By John C. Alsedek:
As a kid of the seventies, I grew up in one of the great periods for a radio drama enthusiast—I just didn't know it at the time. I was an avid fan of The CBS Radio Mystery Theater and would listen on my little transistor radio every weeknight at 9 p.m., but there were so many other shows that I didn't even know existed until decades later: Rod Serling's Zero Hour, National Public Radio’s Earplay, and Sears/Mutual Radio Theater, among others. But to me, maybe the most engaging—and most mysterious—of the bunch was Mindwebs.
Mindwebs was a radio series that aired on WHA 970 AM (the flagship station for Wisconsin Public Radio) from 1976 until 1984. Unlike its aforementioned peers, Mindwebs wasn't really a radio drama per se; episodes did include music and sometimes sound cues or additional voice actors, but they weren't plays. Rather, Mindwebs did readings of science fiction and fantasy short stories by some of the best writers in both genres. On any given week, one could end up listening to classics such as Robert Heinlein's "They," Robert Silverberg's "To the Dark Star," Kurt Vonnegut's "Harrison Bergeron," Arthur C. Clarke's "The Nine Billion Names of God," Ray Bradbury's "The Fog Horn," or Harlan Ellison's "'Repent Harlequin!,' Said the Ticktockman."
But what really made Mindwebs work was one man: series creator and narrator Michael Hanson. Hanson did the vast majority of the readings for the show, and he did such a terrific job that the listener is never left wishing for additional voices. I remember the very first time I heard Mindwebs; it was a reading of H. P. Lovecraft’s "Beyond the Wall of Sleep," and though the audio quality of the MP3 file was pretty poor, I nonetheless found myself enthralled. Hanson had such an engaging quality to his voice, with a measured delivery that he’d subtly change up if he was doing a second character. Hanson’s performances were supplemented by eerie, dissonant electronic music, and that’s really it. That’s all Mindwebs needed.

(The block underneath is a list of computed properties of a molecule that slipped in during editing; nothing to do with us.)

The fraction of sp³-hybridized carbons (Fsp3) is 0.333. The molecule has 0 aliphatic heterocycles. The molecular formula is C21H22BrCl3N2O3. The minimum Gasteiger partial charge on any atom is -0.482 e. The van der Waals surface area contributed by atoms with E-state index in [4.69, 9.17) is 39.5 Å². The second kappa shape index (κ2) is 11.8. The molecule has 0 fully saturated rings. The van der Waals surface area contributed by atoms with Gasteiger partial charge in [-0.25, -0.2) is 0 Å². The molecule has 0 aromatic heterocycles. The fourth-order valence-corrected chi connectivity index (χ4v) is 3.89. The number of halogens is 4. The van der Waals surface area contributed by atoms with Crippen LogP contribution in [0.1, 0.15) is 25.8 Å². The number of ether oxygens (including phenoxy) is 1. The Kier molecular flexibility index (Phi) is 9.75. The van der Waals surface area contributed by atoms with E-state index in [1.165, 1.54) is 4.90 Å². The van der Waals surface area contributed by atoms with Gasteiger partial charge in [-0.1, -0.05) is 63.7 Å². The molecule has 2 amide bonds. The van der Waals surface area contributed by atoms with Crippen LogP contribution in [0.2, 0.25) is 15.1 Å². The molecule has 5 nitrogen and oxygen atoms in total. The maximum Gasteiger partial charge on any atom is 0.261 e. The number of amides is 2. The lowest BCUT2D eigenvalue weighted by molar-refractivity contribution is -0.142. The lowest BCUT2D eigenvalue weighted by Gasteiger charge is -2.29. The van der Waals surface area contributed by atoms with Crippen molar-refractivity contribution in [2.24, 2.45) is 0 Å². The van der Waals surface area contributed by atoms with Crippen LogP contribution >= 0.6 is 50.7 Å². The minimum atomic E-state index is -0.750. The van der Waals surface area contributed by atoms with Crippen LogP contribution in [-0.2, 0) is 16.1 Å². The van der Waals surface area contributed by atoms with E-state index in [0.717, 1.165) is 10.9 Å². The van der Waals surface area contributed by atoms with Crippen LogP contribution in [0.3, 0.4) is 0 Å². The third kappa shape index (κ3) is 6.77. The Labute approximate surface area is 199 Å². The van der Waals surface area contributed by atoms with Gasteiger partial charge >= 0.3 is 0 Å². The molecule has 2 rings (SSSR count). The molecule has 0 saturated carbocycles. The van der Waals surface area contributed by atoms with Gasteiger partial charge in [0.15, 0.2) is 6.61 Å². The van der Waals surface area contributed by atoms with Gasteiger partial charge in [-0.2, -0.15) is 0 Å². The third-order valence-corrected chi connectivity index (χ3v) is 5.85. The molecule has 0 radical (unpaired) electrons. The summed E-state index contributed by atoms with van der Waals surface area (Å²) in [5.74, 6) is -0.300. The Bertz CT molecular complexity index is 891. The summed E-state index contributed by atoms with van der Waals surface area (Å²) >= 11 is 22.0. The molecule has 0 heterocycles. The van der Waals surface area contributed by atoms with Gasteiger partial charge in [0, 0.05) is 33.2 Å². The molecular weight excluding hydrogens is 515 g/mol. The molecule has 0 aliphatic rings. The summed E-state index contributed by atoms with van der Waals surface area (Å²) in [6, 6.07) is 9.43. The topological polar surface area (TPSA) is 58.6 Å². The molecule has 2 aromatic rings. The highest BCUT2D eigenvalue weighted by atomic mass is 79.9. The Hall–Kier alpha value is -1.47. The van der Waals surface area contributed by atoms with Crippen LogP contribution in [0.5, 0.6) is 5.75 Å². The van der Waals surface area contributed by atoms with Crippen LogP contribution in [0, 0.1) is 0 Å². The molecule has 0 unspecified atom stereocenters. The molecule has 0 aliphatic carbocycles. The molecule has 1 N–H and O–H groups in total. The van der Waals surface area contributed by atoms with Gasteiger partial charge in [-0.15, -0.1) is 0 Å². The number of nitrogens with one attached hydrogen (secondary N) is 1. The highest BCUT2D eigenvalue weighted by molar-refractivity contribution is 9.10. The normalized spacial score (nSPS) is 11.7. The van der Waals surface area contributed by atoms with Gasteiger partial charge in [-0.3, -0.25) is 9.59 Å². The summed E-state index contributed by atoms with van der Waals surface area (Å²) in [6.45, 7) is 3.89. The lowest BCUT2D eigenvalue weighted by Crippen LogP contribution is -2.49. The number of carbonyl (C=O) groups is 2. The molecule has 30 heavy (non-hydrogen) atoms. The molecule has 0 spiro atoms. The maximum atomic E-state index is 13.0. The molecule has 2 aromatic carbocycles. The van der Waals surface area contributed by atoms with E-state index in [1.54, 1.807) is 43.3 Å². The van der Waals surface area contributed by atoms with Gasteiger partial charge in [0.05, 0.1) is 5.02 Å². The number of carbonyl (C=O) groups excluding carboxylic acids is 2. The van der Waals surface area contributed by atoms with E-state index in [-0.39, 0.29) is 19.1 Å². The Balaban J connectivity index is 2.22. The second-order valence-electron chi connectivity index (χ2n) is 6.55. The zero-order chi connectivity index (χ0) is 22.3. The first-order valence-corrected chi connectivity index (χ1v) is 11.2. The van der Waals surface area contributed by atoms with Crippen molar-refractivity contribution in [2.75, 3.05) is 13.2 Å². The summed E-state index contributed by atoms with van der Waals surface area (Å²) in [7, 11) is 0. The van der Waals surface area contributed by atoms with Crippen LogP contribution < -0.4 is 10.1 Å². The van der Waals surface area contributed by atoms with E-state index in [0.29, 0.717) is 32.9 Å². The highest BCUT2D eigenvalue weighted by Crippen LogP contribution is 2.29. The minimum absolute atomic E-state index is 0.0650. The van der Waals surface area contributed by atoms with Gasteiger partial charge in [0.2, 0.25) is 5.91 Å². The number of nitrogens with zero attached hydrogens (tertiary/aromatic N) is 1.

In total, 169 half-hour episodes were produced, covering 188 short stories by 135 different authors. Mindwebs aired on WHA until the mid-1990s but has continued till the present day on WMSE 91.7 in Milwaukee (Saturdays, midnight to 12:30 a.m.). The story of how Mindwebs ended up on WMSE is a great one in its own right. It was the end result of a friendship between Hanson and an engineer ("Darkman") at WMSE. Hanson entrusted his personal master tapes of the show to Darkman, who painstakingly converted them to the highest quality digital audio; previously, the only digital copies of Mindwebs were lo-fi conversions from secondary sources such as cassette recordings of the radio broadcasts.
For its part, WMSE was thrilled to be the home of Mindwebs. “To be the caretakers of such an incredible radio series is both humbling and exciting,” said station manager Tom Crawford at the time. And the feeling was mutual, as Hanson was so thrilled to hear the show back on the air that he started making new episodes!
It would be Hanson’s last hurrah, however. Diagnosed with Stage 4 cancer, Hanson put up a good fight but passed away on September 9, 2019; he was 78 years of age. WMSE posted the following message on its website:
“Thank you for the stories you gave, the music you played (note: Hanson was an accomplished jazz drummer) and the love you created along the way. We will miss your amazing ability to bring stories to life, but look forward to hearing your voice again every week as we air every single episode of your wonderful creation.”
You can catch episodes of Mindwebs here.
Speaking of gentlemen with memorable voices who have made their mark on late-night radio, we’ll be headed to the Hearts of Space with Stephen Hill next time. Until then, thanks for tuning in!
Writer, producer, and radio-drama aficionado John C. Alsedek shares the history of early radio and television and the impact it has made on the world of entertainment.